Only a few years ago, Intelsat General was one of the few companies in the space business talking about "hosted payloads." Few people in or out of the industry understood the concept and benefits…. but not anymore. Today, we are part of a newly-formed group of companies, the Hosted Payload Alliance, pushing the solution concept to government and commercial customers. The term "hosted payload" actually found its way into the President's new National Space Policy. And the U.S. Air Force – GASP! – is talking about how hosted payloads can be a more efficient way of getting military capability to warfighters versus the traditional way of owning and launching government-owned satellite constellations.
When we first approached military planners with this concept in 2007, no one would listen. So, we have been patiently waiting for the rest of the community to get to the same place we are in realizing the tremendous benefits and savings that can be achieved with hosted payloads. In fact, we are ecstatic about the dialog happening in the Alliance and at the Pentagon. What we need to see now is action by the DoD and civilian agencies to put acquisition policies in place to take advantage of this solution. Talk is good, but action is better. Right now, the department cannot move quickly to fill gaps in capability or augment milsatcom systems. When we went to the Australian Ministry of Defence with a UHF hosted payload solution in 2009, we came away with a contract for a UHF payload six months later that will be launched aboard IS-22 in 2012, on time and under a Firm Fixed Price contract. The MoD estimated that putting a hosted payload on an Intelsat satellite will save Australian taxpayers $150 million over the 15-year life of the contract.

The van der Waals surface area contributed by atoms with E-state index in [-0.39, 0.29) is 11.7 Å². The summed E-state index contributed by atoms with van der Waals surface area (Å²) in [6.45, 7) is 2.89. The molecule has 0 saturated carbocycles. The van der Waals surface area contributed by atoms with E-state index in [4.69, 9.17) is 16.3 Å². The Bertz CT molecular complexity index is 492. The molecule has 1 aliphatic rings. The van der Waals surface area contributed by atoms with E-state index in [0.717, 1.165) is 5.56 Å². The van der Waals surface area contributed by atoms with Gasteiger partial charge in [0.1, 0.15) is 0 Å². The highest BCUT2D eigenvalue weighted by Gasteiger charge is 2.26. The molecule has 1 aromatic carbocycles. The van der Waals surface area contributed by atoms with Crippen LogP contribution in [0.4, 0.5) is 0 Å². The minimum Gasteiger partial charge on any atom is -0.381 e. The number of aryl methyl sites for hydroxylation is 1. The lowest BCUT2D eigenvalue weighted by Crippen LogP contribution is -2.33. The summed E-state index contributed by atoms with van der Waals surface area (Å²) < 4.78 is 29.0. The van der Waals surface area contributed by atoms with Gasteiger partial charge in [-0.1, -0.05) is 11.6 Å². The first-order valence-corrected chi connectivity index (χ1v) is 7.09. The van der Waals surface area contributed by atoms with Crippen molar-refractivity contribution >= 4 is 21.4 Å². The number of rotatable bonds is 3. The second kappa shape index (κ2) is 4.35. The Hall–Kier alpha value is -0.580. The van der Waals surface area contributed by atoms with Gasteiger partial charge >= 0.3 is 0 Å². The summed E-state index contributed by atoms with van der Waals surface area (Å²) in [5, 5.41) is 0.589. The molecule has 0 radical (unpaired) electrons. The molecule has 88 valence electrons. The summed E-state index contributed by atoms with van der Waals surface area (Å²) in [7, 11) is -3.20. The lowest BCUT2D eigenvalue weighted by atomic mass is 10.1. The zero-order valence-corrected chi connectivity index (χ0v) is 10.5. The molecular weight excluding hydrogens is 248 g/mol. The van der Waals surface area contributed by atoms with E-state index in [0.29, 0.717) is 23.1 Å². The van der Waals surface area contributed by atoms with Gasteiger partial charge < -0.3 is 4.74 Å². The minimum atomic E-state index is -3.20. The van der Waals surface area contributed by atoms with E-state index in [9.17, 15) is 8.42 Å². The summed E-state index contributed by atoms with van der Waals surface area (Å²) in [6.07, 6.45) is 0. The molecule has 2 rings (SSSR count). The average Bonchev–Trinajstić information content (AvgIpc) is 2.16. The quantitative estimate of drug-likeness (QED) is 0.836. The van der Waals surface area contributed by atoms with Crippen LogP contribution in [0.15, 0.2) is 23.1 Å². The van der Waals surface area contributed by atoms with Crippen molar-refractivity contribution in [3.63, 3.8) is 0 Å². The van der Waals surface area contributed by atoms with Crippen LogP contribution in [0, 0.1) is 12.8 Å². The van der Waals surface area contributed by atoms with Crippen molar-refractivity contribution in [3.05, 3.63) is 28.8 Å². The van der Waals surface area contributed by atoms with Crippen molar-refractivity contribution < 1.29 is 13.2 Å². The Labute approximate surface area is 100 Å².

The U.S. Air Force is now coming to the same conclusion. A recent article inNational Defense details how the Air Force is going through an exercise to estimate what military communications capability "should cost," compared to what the DoD has been paying with cost-plus contracts all these years. As the article points out, the Air Force's Advanced Extremely High Frequency (AEHF) and Space Based Infrared (SBIRS) satellites have been hugely over budget and years behind schedule. These are the last two major military constellations still being built, so now, in an era of budget austerity, the Air Force finally is turning to alternatives like hosted payloads to get future communications capacity into space.
To quote one top Air Force official, "space takes too long and costs too much." The Hosted Payload Alliance hopes to speed up that process and bring down the cost for our government customers. We ALL agree, now let's see some action!